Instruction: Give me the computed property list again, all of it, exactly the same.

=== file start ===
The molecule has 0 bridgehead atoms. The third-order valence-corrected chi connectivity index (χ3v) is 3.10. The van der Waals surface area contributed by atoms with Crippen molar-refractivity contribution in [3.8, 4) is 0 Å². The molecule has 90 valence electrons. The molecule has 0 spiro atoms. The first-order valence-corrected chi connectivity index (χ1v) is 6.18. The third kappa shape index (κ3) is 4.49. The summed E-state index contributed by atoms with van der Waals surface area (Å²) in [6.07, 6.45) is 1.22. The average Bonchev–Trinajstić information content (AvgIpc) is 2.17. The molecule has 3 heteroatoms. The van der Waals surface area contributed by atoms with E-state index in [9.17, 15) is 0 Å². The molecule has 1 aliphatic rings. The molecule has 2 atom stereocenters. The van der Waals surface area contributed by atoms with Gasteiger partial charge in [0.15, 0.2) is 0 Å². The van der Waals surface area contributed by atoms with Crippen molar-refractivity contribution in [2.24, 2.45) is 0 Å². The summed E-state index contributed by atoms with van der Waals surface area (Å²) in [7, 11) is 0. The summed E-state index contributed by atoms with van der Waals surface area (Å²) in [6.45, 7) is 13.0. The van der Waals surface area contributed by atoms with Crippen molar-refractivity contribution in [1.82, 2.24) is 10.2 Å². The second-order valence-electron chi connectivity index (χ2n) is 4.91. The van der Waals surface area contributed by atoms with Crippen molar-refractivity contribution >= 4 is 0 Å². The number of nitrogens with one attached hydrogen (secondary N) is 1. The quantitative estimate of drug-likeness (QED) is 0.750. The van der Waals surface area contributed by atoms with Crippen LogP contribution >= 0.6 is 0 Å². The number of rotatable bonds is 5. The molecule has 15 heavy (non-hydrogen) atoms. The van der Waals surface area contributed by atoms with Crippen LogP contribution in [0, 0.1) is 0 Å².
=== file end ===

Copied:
The molecule has 0 bridgehead atoms. The third-order valence-corrected chi connectivity index (χ3v) is 3.10. The van der Waals surface area contributed by atoms with Crippen molar-refractivity contribution in [3.8, 4) is 0 Å². The molecule has 90 valence electrons. The molecule has 0 spiro atoms. The first-order valence-corrected chi connectivity index (χ1v) is 6.18. The third kappa shape index (κ3) is 4.49. The summed E-state index contributed by atoms with van der Waals surface area (Å²) in [6.07, 6.45) is 1.22. The average Bonchev–Trinajstić information content (AvgIpc) is 2.17. The molecule has 3 heteroatoms. The van der Waals surface area contributed by atoms with E-state index in [9.17, 15) is 0 Å². The molecule has 1 aliphatic rings. The molecule has 2 atom stereocenters. The van der Waals surface area contributed by atoms with Gasteiger partial charge in [0.15, 0.2) is 0 Å². The van der Waals surface area contributed by atoms with Crippen molar-refractivity contribution in [2.24, 2.45) is 0 Å². The summed E-state index contributed by atoms with van der Waals surface area (Å²) in [7, 11) is 0. The summed E-state index contributed by atoms with van der Waals surface area (Å²) in [6.45, 7) is 13.0. The van der Waals surface area contributed by atoms with Crippen molar-refractivity contribution in [1.82, 2.24) is 10.2 Å². The second-order valence-electron chi connectivity index (χ2n) is 4.91. The van der Waals surface area contributed by atoms with Crippen molar-refractivity contribution >= 4 is 0 Å². The number of nitrogens with one attached hydrogen (secondary N) is 1. The quantitative estimate of drug-likeness (QED) is 0.750. The van der Waals surface area contributed by atoms with Crippen LogP contribution >= 0.6 is 0 Å². The number of rotatable bonds is 5. The molecule has 15 heavy (non-hydrogen) atoms. The van der Waals surface area contributed by atoms with Crippen LogP contribution in [0, 0.1) is 0 Å².